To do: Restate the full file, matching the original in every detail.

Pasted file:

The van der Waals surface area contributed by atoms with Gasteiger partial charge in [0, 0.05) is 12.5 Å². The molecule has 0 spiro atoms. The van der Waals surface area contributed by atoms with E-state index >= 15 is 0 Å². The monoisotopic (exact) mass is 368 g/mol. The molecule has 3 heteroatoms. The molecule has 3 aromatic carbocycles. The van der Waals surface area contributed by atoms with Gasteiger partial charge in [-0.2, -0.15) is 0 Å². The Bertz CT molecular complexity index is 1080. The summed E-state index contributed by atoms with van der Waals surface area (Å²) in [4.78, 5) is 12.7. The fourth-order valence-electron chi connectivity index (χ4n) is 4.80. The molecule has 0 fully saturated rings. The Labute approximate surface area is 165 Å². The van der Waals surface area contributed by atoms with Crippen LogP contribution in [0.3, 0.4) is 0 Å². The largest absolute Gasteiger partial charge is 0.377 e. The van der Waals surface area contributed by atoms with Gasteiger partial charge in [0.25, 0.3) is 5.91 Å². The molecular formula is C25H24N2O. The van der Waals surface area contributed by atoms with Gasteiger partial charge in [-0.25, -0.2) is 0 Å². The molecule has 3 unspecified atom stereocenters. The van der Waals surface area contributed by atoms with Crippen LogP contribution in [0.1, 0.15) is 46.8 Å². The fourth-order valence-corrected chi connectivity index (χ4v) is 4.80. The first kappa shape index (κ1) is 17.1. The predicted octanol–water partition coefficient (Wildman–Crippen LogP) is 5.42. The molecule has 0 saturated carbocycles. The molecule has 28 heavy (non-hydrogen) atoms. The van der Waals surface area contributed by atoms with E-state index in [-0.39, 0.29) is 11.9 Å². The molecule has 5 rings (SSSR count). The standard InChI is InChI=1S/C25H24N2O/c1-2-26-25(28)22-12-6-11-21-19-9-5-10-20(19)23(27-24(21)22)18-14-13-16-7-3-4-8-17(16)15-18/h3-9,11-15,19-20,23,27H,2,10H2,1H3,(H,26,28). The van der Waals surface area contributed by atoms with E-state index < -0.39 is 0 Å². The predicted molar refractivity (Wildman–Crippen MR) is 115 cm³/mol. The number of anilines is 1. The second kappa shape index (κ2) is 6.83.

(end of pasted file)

The van der Waals surface area contributed by atoms with Gasteiger partial charge in [0, 0.05) is 12.5 Å². The molecule has 0 spiro atoms. The van der Waals surface area contributed by atoms with E-state index >= 15 is 0 Å². The monoisotopic (exact) mass is 368 g/mol. The molecule has 3 heteroatoms. The molecule has 3 aromatic carbocycles. The van der Waals surface area contributed by atoms with Gasteiger partial charge in [-0.2, -0.15) is 0 Å². The Bertz CT molecular complexity index is 1080. The summed E-state index contributed by atoms with van der Waals surface area (Å²) in [4.78, 5) is 12.7. The fourth-order valence-electron chi connectivity index (χ4n) is 4.80. The molecule has 0 fully saturated rings. The Labute approximate surface area is 165 Å². The van der Waals surface area contributed by atoms with Crippen LogP contribution in [0.3, 0.4) is 0 Å². The largest absolute Gasteiger partial charge is 0.377 e. The van der Waals surface area contributed by atoms with Gasteiger partial charge in [0.25, 0.3) is 5.91 Å². The molecular formula is C25H24N2O. The van der Waals surface area contributed by atoms with Gasteiger partial charge in [-0.25, -0.2) is 0 Å². The molecule has 3 unspecified atom stereocenters. The van der Waals surface area contributed by atoms with Crippen LogP contribution in [0.1, 0.15) is 46.8 Å². The fourth-order valence-corrected chi connectivity index (χ4v) is 4.80. The first kappa shape index (κ1) is 17.1. The predicted octanol–water partition coefficient (Wildman–Crippen LogP) is 5.42. The molecule has 0 saturated carbocycles. The molecule has 28 heavy (non-hydrogen) atoms. The van der Waals surface area contributed by atoms with E-state index in [-0.39, 0.29) is 11.9 Å². The molecule has 5 rings (SSSR count). The standard InChI is InChI=1S/C25H24N2O/c1-2-26-25(28)22-12-6-11-21-19-9-5-10-20(19)23(27-24(21)22)18-14-13-16-7-3-4-8-17(16)15-18/h3-9,11-15,19-20,23,27H,2,10H2,1H3,(H,26,28). The van der Waals surface area contributed by atoms with E-state index < -0.39 is 0 Å². The predicted molar refractivity (Wildman–Crippen MR) is 115 cm³/mol. The number of anilines is 1. The second kappa shape index (κ2) is 6.83.